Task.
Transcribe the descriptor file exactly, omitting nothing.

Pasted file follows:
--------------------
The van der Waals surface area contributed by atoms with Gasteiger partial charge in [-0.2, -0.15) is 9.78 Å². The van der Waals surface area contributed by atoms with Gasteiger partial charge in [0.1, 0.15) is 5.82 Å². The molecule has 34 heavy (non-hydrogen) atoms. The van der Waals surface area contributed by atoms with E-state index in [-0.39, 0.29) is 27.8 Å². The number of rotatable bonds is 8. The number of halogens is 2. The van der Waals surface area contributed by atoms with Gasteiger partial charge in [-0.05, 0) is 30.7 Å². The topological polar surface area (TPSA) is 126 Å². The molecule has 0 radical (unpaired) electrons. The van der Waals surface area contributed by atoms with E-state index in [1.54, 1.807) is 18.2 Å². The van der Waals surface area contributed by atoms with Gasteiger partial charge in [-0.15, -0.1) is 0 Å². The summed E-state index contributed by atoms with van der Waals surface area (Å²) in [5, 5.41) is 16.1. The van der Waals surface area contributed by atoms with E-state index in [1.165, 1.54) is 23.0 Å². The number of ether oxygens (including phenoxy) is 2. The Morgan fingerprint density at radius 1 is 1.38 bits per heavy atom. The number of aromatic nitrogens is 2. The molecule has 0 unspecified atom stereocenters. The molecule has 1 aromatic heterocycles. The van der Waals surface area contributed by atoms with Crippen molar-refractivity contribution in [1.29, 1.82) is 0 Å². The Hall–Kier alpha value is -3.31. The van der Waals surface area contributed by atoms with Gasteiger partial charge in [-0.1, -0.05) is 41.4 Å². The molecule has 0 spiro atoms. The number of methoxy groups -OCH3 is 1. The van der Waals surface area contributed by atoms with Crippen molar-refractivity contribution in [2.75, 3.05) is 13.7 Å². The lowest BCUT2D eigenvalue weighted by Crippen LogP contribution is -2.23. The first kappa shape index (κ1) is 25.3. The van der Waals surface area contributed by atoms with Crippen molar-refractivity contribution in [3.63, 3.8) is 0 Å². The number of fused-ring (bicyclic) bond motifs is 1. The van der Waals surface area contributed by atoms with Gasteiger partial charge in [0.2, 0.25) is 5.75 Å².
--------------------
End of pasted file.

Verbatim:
The van der Waals surface area contributed by atoms with Gasteiger partial charge in [-0.2, -0.15) is 9.78 Å². The van der Waals surface area contributed by atoms with Gasteiger partial charge in [0.1, 0.15) is 5.82 Å². The molecule has 34 heavy (non-hydrogen) atoms. The van der Waals surface area contributed by atoms with E-state index in [-0.39, 0.29) is 27.8 Å². The number of rotatable bonds is 8. The number of halogens is 2. The van der Waals surface area contributed by atoms with Gasteiger partial charge in [-0.05, 0) is 30.7 Å². The topological polar surface area (TPSA) is 126 Å². The molecule has 0 radical (unpaired) electrons. The van der Waals surface area contributed by atoms with E-state index in [1.54, 1.807) is 18.2 Å². The van der Waals surface area contributed by atoms with Gasteiger partial charge in [-0.15, -0.1) is 0 Å². The summed E-state index contributed by atoms with van der Waals surface area (Å²) in [5, 5.41) is 16.1. The van der Waals surface area contributed by atoms with E-state index in [1.165, 1.54) is 23.0 Å². The number of ether oxygens (including phenoxy) is 2. The Morgan fingerprint density at radius 1 is 1.38 bits per heavy atom. The number of aromatic nitrogens is 2. The molecule has 0 unspecified atom stereocenters. The molecule has 1 aromatic heterocycles. The van der Waals surface area contributed by atoms with Crippen molar-refractivity contribution in [1.29, 1.82) is 0 Å². The Hall–Kier alpha value is -3.31. The van der Waals surface area contributed by atoms with Gasteiger partial charge in [-0.1, -0.05) is 41.4 Å². The molecule has 0 spiro atoms. The number of methoxy groups -OCH3 is 1. The van der Waals surface area contributed by atoms with Crippen molar-refractivity contribution in [2.75, 3.05) is 13.7 Å². The lowest BCUT2D eigenvalue weighted by Crippen LogP contribution is -2.23. The first kappa shape index (κ1) is 25.3. The van der Waals surface area contributed by atoms with Crippen molar-refractivity contribution in [3.63, 3.8) is 0 Å². The number of fused-ring (bicyclic) bond motifs is 1. The van der Waals surface area contributed by atoms with Gasteiger partial charge in [0.2, 0.25) is 5.75 Å².